If Oradea is your entry point to Romania, and you are coming from Hungary or Central Europe, there are five trains per day from Budapest to Oradea (some of which continue onwards to Brasov and Cluj-Napoca). Two of these trains are early in the morning, and one leaves Budapest in the afternoon and arrives in Oradea in the late evening, after about four hours.

By Bus

Intercity bus and coach services running through Oradea are strongly on the increase, and most of the residents see them as a welcome departure from what they see are slow, uncomfortable trains. This is because intercity coach travel is very much a novelty in a country where trains and aeroplanes have been the primary form of public transportation for decades. Even today, train is by far the recommended way, being much more comfortable and increasingly modern and luxurious.

Bus services are private, and are either run by large cross-European companies such as Eurolines or small Romanian or Hungarian companies which operate coaches between, say, Oradea and Budapest.



Getting Around

By Public Transport

Bus and Tram ist 5 Lei, from the train station to the Emanuel church by Tram 3 and 4, bus 28 from there and the Unirii place to the airport, get the ticket before at a news stand or a ticket machine. The online timetable ist a bit of a puzzle.




Dining in Oradea is usually a pleasure, provided you know where to eat. Most restaurants serve local cuisine, which is similar to other continental cuisine. Additionally, some Chinese and Middle Eastern restaurants have opened, and even though they are good, it's best if you eat Transylvanian food in Oradea because this is what you won't find anywhere else.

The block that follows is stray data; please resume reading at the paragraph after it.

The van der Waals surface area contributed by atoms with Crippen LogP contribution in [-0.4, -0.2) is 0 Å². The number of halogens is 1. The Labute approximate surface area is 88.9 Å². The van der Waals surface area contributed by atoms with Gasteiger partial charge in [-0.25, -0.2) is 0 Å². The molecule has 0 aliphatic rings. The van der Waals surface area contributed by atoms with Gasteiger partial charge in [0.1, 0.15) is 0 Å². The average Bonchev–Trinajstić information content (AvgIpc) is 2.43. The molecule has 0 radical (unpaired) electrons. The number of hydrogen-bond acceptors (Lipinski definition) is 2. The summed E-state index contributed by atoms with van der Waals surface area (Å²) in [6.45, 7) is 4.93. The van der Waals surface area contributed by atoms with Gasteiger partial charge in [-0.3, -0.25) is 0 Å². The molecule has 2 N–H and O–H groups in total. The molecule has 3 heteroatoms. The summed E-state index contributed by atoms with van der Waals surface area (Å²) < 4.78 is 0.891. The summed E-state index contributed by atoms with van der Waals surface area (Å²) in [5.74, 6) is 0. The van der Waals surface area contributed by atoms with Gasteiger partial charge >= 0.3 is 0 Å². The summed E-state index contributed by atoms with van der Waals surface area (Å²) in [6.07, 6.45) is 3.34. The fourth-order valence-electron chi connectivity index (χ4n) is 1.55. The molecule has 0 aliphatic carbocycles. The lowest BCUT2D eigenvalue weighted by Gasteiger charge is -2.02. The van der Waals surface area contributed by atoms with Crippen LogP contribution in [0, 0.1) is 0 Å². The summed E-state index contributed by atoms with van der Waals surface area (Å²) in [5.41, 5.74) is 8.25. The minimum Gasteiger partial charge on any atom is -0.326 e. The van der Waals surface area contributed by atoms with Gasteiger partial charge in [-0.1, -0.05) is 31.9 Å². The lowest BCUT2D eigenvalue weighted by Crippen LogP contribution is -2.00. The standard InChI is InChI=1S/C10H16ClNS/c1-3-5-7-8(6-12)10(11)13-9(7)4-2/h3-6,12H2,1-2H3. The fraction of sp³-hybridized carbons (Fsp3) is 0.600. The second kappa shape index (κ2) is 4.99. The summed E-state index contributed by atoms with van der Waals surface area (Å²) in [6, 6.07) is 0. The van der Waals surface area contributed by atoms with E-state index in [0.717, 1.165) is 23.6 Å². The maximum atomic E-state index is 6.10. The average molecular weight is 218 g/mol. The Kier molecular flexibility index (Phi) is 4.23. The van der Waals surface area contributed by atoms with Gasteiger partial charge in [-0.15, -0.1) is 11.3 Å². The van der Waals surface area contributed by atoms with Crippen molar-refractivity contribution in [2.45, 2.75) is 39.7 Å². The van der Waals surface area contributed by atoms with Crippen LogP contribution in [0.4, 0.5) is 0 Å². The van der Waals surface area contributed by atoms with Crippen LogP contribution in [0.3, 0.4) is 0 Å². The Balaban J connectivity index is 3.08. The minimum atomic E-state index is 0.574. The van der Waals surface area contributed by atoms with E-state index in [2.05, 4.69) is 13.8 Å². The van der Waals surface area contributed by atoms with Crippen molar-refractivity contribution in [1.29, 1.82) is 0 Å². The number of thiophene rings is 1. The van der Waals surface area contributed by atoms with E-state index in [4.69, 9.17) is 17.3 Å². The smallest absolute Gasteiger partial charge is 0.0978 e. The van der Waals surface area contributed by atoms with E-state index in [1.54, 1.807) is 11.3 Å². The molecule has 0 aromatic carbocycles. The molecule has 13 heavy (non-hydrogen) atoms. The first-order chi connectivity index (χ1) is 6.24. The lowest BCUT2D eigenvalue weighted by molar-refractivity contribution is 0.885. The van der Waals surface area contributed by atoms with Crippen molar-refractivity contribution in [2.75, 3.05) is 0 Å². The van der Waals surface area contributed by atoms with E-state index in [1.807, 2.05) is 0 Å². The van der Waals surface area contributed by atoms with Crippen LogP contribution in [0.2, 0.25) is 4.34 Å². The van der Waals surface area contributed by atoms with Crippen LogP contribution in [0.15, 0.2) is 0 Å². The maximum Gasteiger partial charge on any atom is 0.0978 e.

• Restaurant Rosecas, No. 17 Traian Mosoiu Street, +40745265673 phone reservation.




Hotels in Oradea range from modern and gleaming structures with all the amenities to cosy, wonderful and very elegant pensions to old, charming but somewhat uncomfortable hostels. Prices of hotels tend to be fixed, so it's not much use haggling. Note that prices are increasingly being quoted in euro, not Romanian lei (the local currency), and euro is accepted in most places. Hotels in Oradea are cheaper than in Western Europe, but not by an overly significant margin.

As Oradea city center is not that large, anywhere is OK to stay. In the "satellite quarters" of Oradea there are rarely hotels, except in the Nufărul quarter, where it's not worth staying. Try finding accommodation in the city, near Str. Republicii or the Town Hall, or near Bd. Magheru and the Civic Center. Both places are just as good, even though the you will find Str. Republicii accommodation to be probably more desirable, due to the abundance of shopping, dining and partying facilities on the street, which is the liveliest in Oradea. These accommodations are also noisier.

  • Hostel Oradea, Str. Mihai Eminescu nr. 11, +40-259-437 011. The building has no sign on it, go through the archway right to the back and turn left. You'll see a doorway with the Hostelling International Logo. Find the groundskeeper, but he only speaks Romanian so maybe grab a local speaker as many Romanians stay here too. €12 per night for a bed in a 4 person room. Spacious, clean and right in the center of town.
  • Avalon Hotel, Primariei nr 35, ☎ +40 744 522 523. Check-in: 06, check-out: 11:30AM. Free parking, internet wireless, phone/fax access. Secured access during night, restaurants table reservations and airport transfer. €20.
  • Hotel Atlantic, Str. Iosif Vulcan 9, ☎ +40 259 426 911, fax: +40 259 410 788, e-mail: office@wpg.ro. A four-star hotel located in a quiet area with a restaurant, air conditioning and minibar in every room, as well as good room service, doors that close with magnetic cards, video security all night, parking, spa, color TV and phone in every room and in-room safes. $40–$80 (Singles: €35; Doubles: €45; Suites: €70).